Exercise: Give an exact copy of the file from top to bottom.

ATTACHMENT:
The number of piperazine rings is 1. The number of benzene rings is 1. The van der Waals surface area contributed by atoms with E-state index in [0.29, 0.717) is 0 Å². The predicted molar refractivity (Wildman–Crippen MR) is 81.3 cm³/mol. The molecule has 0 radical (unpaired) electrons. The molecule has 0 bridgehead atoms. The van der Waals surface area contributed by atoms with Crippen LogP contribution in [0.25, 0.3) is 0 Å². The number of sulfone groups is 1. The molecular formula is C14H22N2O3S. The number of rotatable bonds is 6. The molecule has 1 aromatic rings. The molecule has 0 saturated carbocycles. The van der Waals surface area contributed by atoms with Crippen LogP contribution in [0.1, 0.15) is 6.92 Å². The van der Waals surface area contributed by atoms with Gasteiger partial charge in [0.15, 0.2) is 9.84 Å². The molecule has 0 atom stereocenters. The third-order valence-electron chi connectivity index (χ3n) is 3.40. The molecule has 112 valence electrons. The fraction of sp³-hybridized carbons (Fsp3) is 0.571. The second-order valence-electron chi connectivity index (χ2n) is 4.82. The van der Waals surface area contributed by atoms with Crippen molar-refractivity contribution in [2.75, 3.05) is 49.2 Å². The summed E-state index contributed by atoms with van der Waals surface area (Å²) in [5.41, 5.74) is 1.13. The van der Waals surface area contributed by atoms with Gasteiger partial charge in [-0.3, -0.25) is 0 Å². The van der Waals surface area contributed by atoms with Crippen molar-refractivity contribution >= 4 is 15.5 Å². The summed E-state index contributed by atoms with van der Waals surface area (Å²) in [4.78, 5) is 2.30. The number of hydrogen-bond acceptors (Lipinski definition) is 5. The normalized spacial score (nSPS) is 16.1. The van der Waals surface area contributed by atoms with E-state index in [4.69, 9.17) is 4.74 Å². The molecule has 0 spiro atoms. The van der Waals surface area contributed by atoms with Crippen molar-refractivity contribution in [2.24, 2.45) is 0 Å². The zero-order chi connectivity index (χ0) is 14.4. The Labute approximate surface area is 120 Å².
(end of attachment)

The number of piperazine rings is 1. The number of benzene rings is 1. The van der Waals surface area contributed by atoms with E-state index in [0.29, 0.717) is 0 Å². The predicted molar refractivity (Wildman–Crippen MR) is 81.3 cm³/mol. The molecule has 0 radical (unpaired) electrons. The molecule has 0 bridgehead atoms. The van der Waals surface area contributed by atoms with Crippen LogP contribution in [0.25, 0.3) is 0 Å². The number of sulfone groups is 1. The molecular formula is C14H22N2O3S. The number of rotatable bonds is 6. The molecule has 1 aromatic rings. The molecule has 0 saturated carbocycles. The van der Waals surface area contributed by atoms with Crippen LogP contribution in [0.1, 0.15) is 6.92 Å². The van der Waals surface area contributed by atoms with Gasteiger partial charge in [0.15, 0.2) is 9.84 Å². The molecule has 0 atom stereocenters. The third-order valence-electron chi connectivity index (χ3n) is 3.40. The molecule has 112 valence electrons. The fraction of sp³-hybridized carbons (Fsp3) is 0.571. The second-order valence-electron chi connectivity index (χ2n) is 4.82. The van der Waals surface area contributed by atoms with Crippen molar-refractivity contribution in [2.75, 3.05) is 49.2 Å². The summed E-state index contributed by atoms with van der Waals surface area (Å²) in [5.41, 5.74) is 1.13. The van der Waals surface area contributed by atoms with Gasteiger partial charge in [-0.3, -0.25) is 0 Å². The van der Waals surface area contributed by atoms with Crippen molar-refractivity contribution >= 4 is 15.5 Å². The summed E-state index contributed by atoms with van der Waals surface area (Å²) in [4.78, 5) is 2.30. The number of hydrogen-bond acceptors (Lipinski definition) is 5. The normalized spacial score (nSPS) is 16.1. The van der Waals surface area contributed by atoms with E-state index in [4.69, 9.17) is 4.74 Å². The molecule has 0 spiro atoms. The van der Waals surface area contributed by atoms with Crippen molar-refractivity contribution in [2.24, 2.45) is 0 Å². The zero-order chi connectivity index (χ0) is 14.4. The Labute approximate surface area is 120 Å².